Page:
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DC Vote Public Affairs Director Eugene Kinlow, whose group was scheduled for a midafternoon speaking slot, said the platform’s out-of-sight, out-of-mind location was disappointing.

“We want our message to get out as broadly as possible,” said Mr. Kinlow, whose group advocates for Washington, D.C., statehood. “But while this does curtail our effort, we still want to take advantage of the opportunity — “

Mr. Kinlow paused to yelp and slap his leg. He was standing on an anthill.

Cursing briefly, he said, “I was wondering why my leg was burning.”

At an adjacent intersection, an anti-war march was halted by a large group of police, who ringed protesters chanting, “We demand to use our First Amendment!”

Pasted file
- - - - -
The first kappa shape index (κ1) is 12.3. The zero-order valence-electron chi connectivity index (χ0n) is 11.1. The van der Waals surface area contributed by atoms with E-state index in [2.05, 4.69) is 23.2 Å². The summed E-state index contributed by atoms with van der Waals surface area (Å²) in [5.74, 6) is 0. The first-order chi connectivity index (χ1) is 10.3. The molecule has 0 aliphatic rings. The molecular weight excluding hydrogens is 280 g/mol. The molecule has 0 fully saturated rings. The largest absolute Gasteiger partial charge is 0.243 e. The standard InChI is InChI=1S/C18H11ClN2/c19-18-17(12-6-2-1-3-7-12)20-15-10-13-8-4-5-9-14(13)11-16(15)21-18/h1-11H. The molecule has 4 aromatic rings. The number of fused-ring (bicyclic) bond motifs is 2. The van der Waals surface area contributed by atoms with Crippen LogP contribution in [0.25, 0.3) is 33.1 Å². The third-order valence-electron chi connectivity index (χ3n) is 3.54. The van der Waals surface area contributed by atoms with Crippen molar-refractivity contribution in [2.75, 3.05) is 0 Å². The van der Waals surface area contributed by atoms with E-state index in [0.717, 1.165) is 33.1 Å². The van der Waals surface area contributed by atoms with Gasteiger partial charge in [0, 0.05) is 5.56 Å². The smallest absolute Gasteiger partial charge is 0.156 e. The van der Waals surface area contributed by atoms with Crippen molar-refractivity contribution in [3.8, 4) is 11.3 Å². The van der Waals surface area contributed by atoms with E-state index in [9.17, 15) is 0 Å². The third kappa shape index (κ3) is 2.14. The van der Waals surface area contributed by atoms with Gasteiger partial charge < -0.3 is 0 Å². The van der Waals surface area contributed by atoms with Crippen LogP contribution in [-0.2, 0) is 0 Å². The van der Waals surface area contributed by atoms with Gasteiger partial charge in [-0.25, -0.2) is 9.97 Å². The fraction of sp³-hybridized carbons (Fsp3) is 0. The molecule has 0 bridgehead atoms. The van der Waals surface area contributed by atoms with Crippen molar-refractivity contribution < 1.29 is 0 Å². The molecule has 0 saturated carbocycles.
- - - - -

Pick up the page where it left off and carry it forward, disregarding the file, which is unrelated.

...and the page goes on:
The irony of the scene wasn’t lost on Democratic delegate David Ratcliff.

“I think the police presence is warranted because they have to keep things safe,” said Mr. Ratcliff, 43, a resident of Owasso, Okla. “But I don’t believe you should have a designated free-speech zone. The entire country should be a free-speech zone.”

As Mr. Widdows delivered his speech — winding, impassioned, directed at the trash bins — a local volunteer sat behind a nearby card table.

He was asked if he expected anyone else to show up.

“We have speakers lined up all day long,” the volunteer said. “Are you talking about people coming to watch the speakers?”


The volunteer looked up from the table, topped by an unused bullhorn.

“Who knows?” he said.